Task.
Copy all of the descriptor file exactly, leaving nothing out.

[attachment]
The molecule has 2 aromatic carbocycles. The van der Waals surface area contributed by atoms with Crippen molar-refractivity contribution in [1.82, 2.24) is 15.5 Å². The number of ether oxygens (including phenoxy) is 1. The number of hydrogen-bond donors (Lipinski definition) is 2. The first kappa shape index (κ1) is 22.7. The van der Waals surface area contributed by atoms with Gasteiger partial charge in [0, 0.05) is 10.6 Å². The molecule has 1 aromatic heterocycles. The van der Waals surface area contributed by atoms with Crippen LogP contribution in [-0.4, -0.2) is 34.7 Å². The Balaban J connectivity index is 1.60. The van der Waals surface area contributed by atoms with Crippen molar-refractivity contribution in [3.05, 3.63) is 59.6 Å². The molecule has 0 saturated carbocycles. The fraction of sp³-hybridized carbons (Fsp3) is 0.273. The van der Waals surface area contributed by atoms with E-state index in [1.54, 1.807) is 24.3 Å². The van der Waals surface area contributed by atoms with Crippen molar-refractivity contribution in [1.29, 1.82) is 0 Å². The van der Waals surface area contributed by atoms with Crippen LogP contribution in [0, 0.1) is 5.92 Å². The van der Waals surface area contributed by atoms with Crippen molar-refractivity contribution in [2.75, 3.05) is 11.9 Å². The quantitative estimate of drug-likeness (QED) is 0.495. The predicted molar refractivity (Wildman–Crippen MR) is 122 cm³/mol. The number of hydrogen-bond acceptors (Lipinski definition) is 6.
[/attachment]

The molecule has 2 aromatic carbocycles. The van der Waals surface area contributed by atoms with Crippen molar-refractivity contribution in [1.82, 2.24) is 15.5 Å². The number of ether oxygens (including phenoxy) is 1. The number of hydrogen-bond donors (Lipinski definition) is 2. The first kappa shape index (κ1) is 22.7. The van der Waals surface area contributed by atoms with Gasteiger partial charge in [0, 0.05) is 10.6 Å². The molecule has 1 aromatic heterocycles. The van der Waals surface area contributed by atoms with Crippen LogP contribution in [-0.4, -0.2) is 34.7 Å². The Balaban J connectivity index is 1.60. The van der Waals surface area contributed by atoms with Crippen molar-refractivity contribution in [3.05, 3.63) is 59.6 Å². The molecule has 0 saturated carbocycles. The fraction of sp³-hybridized carbons (Fsp3) is 0.273. The van der Waals surface area contributed by atoms with E-state index in [1.54, 1.807) is 24.3 Å². The van der Waals surface area contributed by atoms with Crippen molar-refractivity contribution in [1.29, 1.82) is 0 Å². The van der Waals surface area contributed by atoms with Crippen LogP contribution in [0, 0.1) is 5.92 Å². The van der Waals surface area contributed by atoms with Crippen molar-refractivity contribution in [2.75, 3.05) is 11.9 Å². The quantitative estimate of drug-likeness (QED) is 0.495. The predicted molar refractivity (Wildman–Crippen MR) is 122 cm³/mol. The number of hydrogen-bond acceptors (Lipinski definition) is 6.